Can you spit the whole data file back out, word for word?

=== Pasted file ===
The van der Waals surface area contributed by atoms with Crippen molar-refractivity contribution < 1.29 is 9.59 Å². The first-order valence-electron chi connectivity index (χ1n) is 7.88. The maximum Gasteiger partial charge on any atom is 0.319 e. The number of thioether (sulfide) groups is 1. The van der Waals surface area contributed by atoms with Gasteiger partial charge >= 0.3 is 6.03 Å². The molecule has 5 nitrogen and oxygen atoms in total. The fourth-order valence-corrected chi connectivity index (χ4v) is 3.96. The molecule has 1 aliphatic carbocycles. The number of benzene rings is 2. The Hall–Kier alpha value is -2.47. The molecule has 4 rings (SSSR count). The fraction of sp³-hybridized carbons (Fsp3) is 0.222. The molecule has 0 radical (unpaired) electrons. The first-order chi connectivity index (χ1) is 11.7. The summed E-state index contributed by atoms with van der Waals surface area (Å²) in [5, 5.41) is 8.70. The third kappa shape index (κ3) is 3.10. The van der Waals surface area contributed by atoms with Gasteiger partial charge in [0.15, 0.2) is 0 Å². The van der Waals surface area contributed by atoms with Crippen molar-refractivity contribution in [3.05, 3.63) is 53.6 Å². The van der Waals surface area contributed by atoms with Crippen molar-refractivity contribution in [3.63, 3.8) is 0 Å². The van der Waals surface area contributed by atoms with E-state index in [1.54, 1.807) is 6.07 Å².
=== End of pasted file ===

The van der Waals surface area contributed by atoms with Crippen molar-refractivity contribution < 1.29 is 9.59 Å². The first-order valence-electron chi connectivity index (χ1n) is 7.88. The maximum Gasteiger partial charge on any atom is 0.319 e. The number of thioether (sulfide) groups is 1. The van der Waals surface area contributed by atoms with Gasteiger partial charge >= 0.3 is 6.03 Å². The molecule has 5 nitrogen and oxygen atoms in total. The fourth-order valence-corrected chi connectivity index (χ4v) is 3.96. The molecule has 1 aliphatic carbocycles. The number of benzene rings is 2. The Hall–Kier alpha value is -2.47. The molecule has 4 rings (SSSR count). The fraction of sp³-hybridized carbons (Fsp3) is 0.222. The molecule has 0 radical (unpaired) electrons. The first-order chi connectivity index (χ1) is 11.7. The summed E-state index contributed by atoms with van der Waals surface area (Å²) in [5, 5.41) is 8.70. The third kappa shape index (κ3) is 3.10. The van der Waals surface area contributed by atoms with Gasteiger partial charge in [0.15, 0.2) is 0 Å². The van der Waals surface area contributed by atoms with Crippen molar-refractivity contribution in [3.05, 3.63) is 53.6 Å². The van der Waals surface area contributed by atoms with Crippen molar-refractivity contribution in [3.63, 3.8) is 0 Å². The van der Waals surface area contributed by atoms with E-state index in [1.54, 1.807) is 6.07 Å².